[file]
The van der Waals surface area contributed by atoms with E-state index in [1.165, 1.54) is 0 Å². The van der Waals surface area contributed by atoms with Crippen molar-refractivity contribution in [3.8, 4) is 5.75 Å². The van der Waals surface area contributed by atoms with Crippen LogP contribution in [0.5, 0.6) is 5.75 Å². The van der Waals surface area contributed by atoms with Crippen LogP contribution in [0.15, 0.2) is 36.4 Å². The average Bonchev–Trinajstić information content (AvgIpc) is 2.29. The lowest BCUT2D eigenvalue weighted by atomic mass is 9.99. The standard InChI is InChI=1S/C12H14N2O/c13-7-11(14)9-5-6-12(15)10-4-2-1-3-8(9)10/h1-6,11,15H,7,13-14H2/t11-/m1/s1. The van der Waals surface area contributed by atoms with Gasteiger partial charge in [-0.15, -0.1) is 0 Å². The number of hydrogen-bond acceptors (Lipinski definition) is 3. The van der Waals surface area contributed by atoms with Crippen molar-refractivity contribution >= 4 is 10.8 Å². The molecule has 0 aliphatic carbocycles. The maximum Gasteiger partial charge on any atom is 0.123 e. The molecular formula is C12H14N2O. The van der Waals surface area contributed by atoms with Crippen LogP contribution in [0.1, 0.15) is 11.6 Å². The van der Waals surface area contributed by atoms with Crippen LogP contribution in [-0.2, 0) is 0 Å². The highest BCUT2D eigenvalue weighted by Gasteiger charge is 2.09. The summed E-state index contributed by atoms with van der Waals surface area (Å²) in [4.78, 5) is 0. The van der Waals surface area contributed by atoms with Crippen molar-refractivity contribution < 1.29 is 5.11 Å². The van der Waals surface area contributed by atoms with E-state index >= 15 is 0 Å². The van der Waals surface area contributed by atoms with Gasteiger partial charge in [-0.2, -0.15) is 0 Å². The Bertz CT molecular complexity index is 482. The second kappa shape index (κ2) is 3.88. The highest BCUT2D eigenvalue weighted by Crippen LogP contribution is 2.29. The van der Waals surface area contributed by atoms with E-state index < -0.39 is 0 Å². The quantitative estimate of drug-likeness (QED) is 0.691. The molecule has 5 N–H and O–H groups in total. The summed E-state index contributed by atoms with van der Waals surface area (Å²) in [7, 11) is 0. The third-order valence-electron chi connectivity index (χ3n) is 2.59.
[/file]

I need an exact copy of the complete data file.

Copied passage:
The van der Waals surface area contributed by atoms with E-state index in [1.165, 1.54) is 0 Å². The van der Waals surface area contributed by atoms with Crippen molar-refractivity contribution in [3.8, 4) is 5.75 Å². The van der Waals surface area contributed by atoms with Crippen LogP contribution in [0.5, 0.6) is 5.75 Å². The van der Waals surface area contributed by atoms with Crippen LogP contribution in [0.15, 0.2) is 36.4 Å². The average Bonchev–Trinajstić information content (AvgIpc) is 2.29. The lowest BCUT2D eigenvalue weighted by atomic mass is 9.99. The standard InChI is InChI=1S/C12H14N2O/c13-7-11(14)9-5-6-12(15)10-4-2-1-3-8(9)10/h1-6,11,15H,7,13-14H2/t11-/m1/s1. The van der Waals surface area contributed by atoms with Gasteiger partial charge in [-0.15, -0.1) is 0 Å². The number of hydrogen-bond acceptors (Lipinski definition) is 3. The van der Waals surface area contributed by atoms with Crippen molar-refractivity contribution >= 4 is 10.8 Å². The molecule has 0 aliphatic carbocycles. The maximum Gasteiger partial charge on any atom is 0.123 e. The molecular formula is C12H14N2O. The van der Waals surface area contributed by atoms with Crippen LogP contribution in [0.1, 0.15) is 11.6 Å². The van der Waals surface area contributed by atoms with Crippen LogP contribution in [-0.2, 0) is 0 Å². The highest BCUT2D eigenvalue weighted by Gasteiger charge is 2.09. The summed E-state index contributed by atoms with van der Waals surface area (Å²) in [4.78, 5) is 0. The van der Waals surface area contributed by atoms with Crippen molar-refractivity contribution < 1.29 is 5.11 Å². The van der Waals surface area contributed by atoms with E-state index >= 15 is 0 Å². The van der Waals surface area contributed by atoms with Gasteiger partial charge in [-0.2, -0.15) is 0 Å². The Bertz CT molecular complexity index is 482. The second kappa shape index (κ2) is 3.88. The highest BCUT2D eigenvalue weighted by Crippen LogP contribution is 2.29. The van der Waals surface area contributed by atoms with E-state index < -0.39 is 0 Å². The quantitative estimate of drug-likeness (QED) is 0.691. The molecule has 5 N–H and O–H groups in total. The summed E-state index contributed by atoms with van der Waals surface area (Å²) in [7, 11) is 0. The third-order valence-electron chi connectivity index (χ3n) is 2.59.